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Ampcera's solid-state batteries surpass US DoE's fast-charging benchmarks

Image for representation purposes only. Source: Ampcera

Tucson-based battery innovator Ampcera recently claimed that its all-solid-state battery (ASSB) technology has achieved a fast-charging milestone of 0 to 80 percent SOC in under 15 minutes at a peak C-rate of 4C. 

The company claims that the advancement demonstrates the fast-charging potential of ASSB – a key requirement for the widespread adoption of electric vehicles. 

Notably, the performance of ASSBs also surpassed the U.S. Department of Energy (DoE)'s ambitious fast-charging benchmark of achieving an 80 percent charge in under 15 minutes, which is considered as "an extreme fast-charging goal for lithium batteries", as opined by United States Advanced Battery Consortium (USABC) and the DoE. 

Ampcera's ASSB technology, which comprises IP-protected sulfide solid-state electrolyte materials, is said to be engineered for extreme fast charging. A high-capacity NMC cathode and a silicon-based anode are used to achieve a high energy density goal of 400 Wh/kg.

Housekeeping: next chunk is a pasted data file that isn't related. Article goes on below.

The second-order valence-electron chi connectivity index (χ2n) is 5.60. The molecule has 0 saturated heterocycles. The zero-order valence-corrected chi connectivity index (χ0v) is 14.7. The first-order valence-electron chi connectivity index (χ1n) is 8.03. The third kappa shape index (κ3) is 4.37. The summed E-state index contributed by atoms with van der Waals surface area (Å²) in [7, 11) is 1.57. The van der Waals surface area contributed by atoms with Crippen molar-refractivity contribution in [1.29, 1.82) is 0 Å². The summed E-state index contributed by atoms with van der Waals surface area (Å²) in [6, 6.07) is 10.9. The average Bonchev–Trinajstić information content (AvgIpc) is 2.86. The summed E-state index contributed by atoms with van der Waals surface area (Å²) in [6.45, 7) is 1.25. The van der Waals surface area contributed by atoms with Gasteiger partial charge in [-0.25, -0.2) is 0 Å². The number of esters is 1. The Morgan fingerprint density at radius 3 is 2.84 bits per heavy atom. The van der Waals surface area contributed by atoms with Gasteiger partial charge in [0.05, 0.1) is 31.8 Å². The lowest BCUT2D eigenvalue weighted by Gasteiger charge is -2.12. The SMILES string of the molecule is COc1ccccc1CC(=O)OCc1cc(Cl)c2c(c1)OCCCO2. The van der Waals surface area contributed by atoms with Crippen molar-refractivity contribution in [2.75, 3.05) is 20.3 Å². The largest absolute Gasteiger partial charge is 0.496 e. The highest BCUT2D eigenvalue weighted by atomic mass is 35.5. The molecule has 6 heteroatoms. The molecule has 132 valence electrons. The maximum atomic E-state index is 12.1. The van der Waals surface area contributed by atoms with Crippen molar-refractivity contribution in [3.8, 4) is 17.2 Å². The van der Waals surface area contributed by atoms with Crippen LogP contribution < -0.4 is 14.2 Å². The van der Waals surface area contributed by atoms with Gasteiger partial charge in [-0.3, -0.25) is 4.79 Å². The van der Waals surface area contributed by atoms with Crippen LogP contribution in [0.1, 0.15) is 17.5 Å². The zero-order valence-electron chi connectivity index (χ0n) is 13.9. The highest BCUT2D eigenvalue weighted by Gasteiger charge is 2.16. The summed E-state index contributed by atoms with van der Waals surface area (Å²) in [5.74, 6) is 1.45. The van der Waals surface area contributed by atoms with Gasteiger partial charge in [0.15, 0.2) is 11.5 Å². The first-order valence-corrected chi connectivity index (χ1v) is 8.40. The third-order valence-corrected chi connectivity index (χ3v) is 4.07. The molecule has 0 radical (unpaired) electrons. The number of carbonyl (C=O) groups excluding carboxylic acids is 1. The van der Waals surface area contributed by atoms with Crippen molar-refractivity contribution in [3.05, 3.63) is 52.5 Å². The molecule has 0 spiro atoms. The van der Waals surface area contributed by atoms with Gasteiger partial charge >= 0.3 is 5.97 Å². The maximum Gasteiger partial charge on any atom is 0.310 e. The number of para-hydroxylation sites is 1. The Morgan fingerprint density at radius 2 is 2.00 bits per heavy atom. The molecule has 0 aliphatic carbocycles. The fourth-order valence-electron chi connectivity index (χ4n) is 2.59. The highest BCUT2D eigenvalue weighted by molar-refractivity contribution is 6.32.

The ASSB is devoid of any liquid or semi-solid electrolyte ensuring the highest levels of battery safety, which is particularly crucial during rapid charging cycles. 

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Lab-scale pouch cells exhibited less than 5 percent capacity decay after 300 cycles of repeated fast charging (4C peak C-rate) demonstrating the potential for a long cycle life of greater than 1000 cycles in commercial cells once fully developed, according to the company.

"Ampcera's high-performance solid-state electrolyte materials have propelled ASSB technology beyond the U.S. Department of Energy (DOE)'s ambitious fast-charging benchmark of achieving an 80% charge in under 15 minutes," said Sumin Zhu, Co-Founder and CEO of Ampcera Inc.

"Our primary objective is to introduce a commercially viable fast-charging ASSB technology that addresses consumer charge anxiety caused by extended wait times at charging stations", he added.

Ampcera claims to be working on tackling critical challenge of prolonged charging durations of current-generation EVs by advancing plans to develop and commercialize its fast-charging ASSB technology through strategic partnerships with industry leaders.

It is to be noted that the battery company was awarded a $2.1 million grant from the U.S. DoE's Advanced Research Projects Agency-Energy (ARPA-E) as part of the EVs4ALL program last year. 


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Author : Dhiyanesh Ravichandran
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